Catholic Diocese of Spokane, Washington
Official News Magazine of the Diocese of Spokane
Deacon Eric Meisfjord, Editor
P.O. Box 48, Spokane WA 99210
(509) 358-7340; FAX: (509) 358-7302
How to survive arguing teens
by Mary Cronk Farrell
(From the May 18, 2006 edition of the Inland Register)
With a 15- and an almost-13-year-old in the house, a storm of arguing rolled in to replace normal conversation. It caught me by surprise because my son and daughter have been each other’s best pals for most of their lives. Now they can’t seem to be in the same room without pouncing on each other’s words and trading insults.
It’s driving me crazy just hearing it, but even worse, they keep trying to drag me into the middle of it. No issue is too small to argue about.
“You gave me a dirty look.”
“No, I didn’t. You bumped my arm.”
At first I responded by saying, “Stop. Stop it right now.” This strategy worked for about 15 seconds. But I continued trying it for several weeks. By then the decibel level was so high I couldn’t hear my own thoughts. My frustration grew until one morning, when breakfast consisted of them snatching the comics back and forth until they knocked over a vase of flowers, I finally realized I needed a new course of action.
In the heat of the moment – I was making sandwiches for their lunches – I laid down the new policy.
“If you two argue and fight at breakfast, I won’t make your lunches.”
Nothing stops their bickering like a common enemy. They turned on me.
“That’s not fair.”
“It’s his fault. Why should I be punished?”
“That won’t make us stop arguing. I’ll just go hungry at school.”
That last one was a zinger, meant to arouse my motherly concern for their health. But I held fast. I couldn’t stand much more of this arguing.
Often it seems faith has to do with prayer and church, not with fights breaking out at breakfast. But that day God spoke to me. God said, “Use the brains I gave you. Figure out how to help your children treat each other with dignity and respect.”
Later I listened when my husband reminded me that arguing is a normal, healthy function of adolescence. I read up on child development and remembered it is the job of teenagers to assert their independence and work to establish their own identity. One of the ways they do this is by voicing their ideas and defending them. Through sibling debate, teens learn to give, take, share and stand up for themselves, all skills they will need to succeed in adult relationships. While in this stage, teens’ sense of self is fragile, and sensitivity to real or imagined insults is at an all-time high. They find it almost impossible to laugh at themselves, so every conversation can feel like a minefield.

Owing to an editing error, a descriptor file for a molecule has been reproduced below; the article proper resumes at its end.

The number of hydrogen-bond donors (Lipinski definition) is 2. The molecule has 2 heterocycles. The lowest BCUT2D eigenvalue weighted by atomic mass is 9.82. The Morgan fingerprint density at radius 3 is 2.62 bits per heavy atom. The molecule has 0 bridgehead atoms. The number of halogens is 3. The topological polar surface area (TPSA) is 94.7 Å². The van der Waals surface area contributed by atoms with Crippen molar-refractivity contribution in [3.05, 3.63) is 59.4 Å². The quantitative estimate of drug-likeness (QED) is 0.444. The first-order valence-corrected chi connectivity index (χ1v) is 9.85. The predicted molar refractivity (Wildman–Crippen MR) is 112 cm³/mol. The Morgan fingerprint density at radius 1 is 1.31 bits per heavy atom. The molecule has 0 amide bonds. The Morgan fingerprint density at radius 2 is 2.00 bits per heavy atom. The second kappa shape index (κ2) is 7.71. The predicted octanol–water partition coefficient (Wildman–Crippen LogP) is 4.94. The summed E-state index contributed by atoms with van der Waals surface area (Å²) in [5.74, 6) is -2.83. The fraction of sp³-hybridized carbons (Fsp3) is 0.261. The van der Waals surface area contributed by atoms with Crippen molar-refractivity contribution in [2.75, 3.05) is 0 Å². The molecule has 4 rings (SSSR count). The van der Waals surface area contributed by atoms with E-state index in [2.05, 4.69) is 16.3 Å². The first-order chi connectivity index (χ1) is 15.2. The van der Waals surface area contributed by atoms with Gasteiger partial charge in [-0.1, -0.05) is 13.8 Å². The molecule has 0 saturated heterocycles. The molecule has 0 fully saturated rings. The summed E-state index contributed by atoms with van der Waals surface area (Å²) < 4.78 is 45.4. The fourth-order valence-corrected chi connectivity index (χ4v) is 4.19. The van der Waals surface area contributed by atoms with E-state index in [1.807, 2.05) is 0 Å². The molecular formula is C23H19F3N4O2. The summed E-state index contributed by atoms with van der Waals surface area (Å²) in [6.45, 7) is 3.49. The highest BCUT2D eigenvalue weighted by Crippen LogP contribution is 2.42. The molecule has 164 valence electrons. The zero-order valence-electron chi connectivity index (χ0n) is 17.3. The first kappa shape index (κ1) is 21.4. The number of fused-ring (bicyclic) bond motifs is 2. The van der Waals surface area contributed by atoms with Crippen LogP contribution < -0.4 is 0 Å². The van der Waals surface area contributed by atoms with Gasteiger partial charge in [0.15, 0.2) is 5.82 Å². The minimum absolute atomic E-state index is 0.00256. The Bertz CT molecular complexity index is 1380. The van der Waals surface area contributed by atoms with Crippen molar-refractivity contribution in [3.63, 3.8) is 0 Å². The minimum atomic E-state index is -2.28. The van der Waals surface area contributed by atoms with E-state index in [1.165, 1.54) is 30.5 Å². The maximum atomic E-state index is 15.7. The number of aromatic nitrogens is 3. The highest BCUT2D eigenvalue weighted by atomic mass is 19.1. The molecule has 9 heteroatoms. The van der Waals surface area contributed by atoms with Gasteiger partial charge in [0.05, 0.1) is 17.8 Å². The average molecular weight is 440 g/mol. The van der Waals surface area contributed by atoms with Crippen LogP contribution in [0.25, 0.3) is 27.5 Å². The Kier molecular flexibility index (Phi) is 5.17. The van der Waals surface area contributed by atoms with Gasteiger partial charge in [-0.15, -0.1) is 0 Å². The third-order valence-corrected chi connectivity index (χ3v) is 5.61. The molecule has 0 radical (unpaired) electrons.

How is a parent to survive this stage and guide their children? I did some research and found a few simple groundrules.
• No hitting, name-calling or damage to property. Allow them to face serious consequences for these behaviors.
• Stay out of the middle of their disagreements. Don’t play favorites or assess blame.
• If they’re too loud, ask them to take their debate elsewhere. Or ask them to take a time out until they can speak in calm respectful tones.
• Allow them to resolve their own arguments. If they don’t have the skills, you will need to help them learn to stop interrupting and listen, and to state their feelings and issues clearly.
At our next family meeting, my husband and I explained to the kids that arguing was normal at their age, but they needed to manage it better. This seemed to lessen the tension for all of us. I told them I wouldn’t punish them by not making their school lunches. We brought up one of the issues they had been fighting about and helped them take turns stating their thoughts and feelings until they resolved it.
It would have been so much easier to punish or ignore the kids for arguing, rather than taking time to take time to learn better communication skills and practice them. This, I thought, is faith in action.
© 2006, Mary Cronk Farrell
(Mary Cronk Farrell is a Spokane free-lance and
children’s writer. Her latest book, Celebrating Faith: Year-Round Activities for Catholic Families, has been
published by St. Anthony Messenger Press. Contact her at www.marycronkfarrell.com)
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